[time-nuts] Pendulums & Atomic Clocks & Gravity
brooke at pacific.net
Sat May 26 16:34:24 EDT 2007
It's my understanding that a satellite is in free fall, hence zero g.
Of course there's a gravitational field at the location of the satellite, the
one from Earth being the largest. Orbital mechanics gives me a headache so
let's hear from someone more knowledgeable.
Brooke Clarke, N6GCE
> Brooke Clarke wrote:
>>Gravity also effects atomic clocks, see: http://www.leapsecond.com/great2005/
>>and this puts a limit on what can be done with any atomic clock that's on
>>Earth. "g" will always have minor fluctuations (noise) due to all sorts of
>>things like the Sun, Moon, planets, asteroids, earthquakes, etc. It's still a
>>direct "g" effect called red shift like (U2 âˆ’ U1)/c2, where the Us are
>>gravitational potentials, only smaller by c squared.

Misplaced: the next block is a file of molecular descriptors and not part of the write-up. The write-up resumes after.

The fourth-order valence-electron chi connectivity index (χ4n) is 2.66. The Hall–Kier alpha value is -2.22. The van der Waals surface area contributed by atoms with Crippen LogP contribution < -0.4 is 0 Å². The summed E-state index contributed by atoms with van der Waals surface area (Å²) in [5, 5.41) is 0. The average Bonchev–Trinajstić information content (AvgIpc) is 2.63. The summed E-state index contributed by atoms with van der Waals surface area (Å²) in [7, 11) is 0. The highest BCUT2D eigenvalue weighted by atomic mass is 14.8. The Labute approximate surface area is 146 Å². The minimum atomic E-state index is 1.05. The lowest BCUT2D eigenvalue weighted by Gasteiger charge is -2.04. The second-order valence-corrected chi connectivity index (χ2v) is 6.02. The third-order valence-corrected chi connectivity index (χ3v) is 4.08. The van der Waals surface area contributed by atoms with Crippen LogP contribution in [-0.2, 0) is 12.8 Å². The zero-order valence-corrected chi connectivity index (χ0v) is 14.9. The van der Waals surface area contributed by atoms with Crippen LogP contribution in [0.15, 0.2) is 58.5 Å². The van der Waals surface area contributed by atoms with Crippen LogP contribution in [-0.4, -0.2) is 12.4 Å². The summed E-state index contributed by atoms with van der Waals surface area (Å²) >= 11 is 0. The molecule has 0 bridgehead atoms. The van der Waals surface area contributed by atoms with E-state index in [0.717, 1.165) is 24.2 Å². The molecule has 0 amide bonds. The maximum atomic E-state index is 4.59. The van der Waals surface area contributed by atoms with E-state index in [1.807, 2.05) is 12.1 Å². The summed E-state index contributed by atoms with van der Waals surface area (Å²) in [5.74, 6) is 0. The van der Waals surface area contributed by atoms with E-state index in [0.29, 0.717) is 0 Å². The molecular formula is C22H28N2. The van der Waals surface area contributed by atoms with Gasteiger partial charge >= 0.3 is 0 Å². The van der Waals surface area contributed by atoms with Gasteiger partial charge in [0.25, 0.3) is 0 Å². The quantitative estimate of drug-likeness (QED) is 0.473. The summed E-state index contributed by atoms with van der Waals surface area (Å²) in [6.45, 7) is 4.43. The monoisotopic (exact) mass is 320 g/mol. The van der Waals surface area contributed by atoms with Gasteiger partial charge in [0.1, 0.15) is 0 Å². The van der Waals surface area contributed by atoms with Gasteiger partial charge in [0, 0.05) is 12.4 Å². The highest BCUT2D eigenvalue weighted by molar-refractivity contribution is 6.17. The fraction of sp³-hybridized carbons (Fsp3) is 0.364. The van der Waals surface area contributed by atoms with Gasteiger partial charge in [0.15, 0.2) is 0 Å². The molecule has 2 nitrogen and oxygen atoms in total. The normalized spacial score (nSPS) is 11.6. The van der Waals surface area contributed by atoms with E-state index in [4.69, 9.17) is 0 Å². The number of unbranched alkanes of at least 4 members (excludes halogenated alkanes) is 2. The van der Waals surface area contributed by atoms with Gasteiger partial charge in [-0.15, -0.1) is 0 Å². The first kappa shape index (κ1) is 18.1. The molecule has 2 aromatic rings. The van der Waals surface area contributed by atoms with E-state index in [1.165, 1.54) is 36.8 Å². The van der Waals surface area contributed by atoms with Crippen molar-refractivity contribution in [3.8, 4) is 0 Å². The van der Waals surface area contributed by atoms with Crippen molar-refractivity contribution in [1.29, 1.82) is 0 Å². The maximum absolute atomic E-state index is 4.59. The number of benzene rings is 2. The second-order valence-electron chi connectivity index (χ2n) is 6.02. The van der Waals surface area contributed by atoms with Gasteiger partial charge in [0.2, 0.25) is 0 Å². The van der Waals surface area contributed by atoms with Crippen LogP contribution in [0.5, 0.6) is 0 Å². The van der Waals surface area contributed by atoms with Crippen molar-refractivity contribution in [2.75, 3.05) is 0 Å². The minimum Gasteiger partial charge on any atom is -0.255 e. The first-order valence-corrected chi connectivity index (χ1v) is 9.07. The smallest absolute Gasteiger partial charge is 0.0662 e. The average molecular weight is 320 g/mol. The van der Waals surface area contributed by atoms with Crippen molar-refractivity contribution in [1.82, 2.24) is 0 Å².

> If all of the above affects the gravitational action on the surface of the Earth,
> then how is the statement, below, true ?
>>I expect that in not too many years the official master clocks will no longer
>>be on Earth, but instead in satellites. There "g" is precisely known to be
>>zero. Since GPS satellites are excellent for time transfer that's where they
>>will be. The ensemble will be the full constellation.
> It would seem that the satellite, which is just an arms throw from the surface,
> would have the same affects acting upon it, albeit perhaps in modified ways. I
> would think the satellite would have to be placed at the center of the SUN to have
> all of the effects (within our solar system) reduced to the smallest amount.
> Can anyone elaborate on this ? Thanks,
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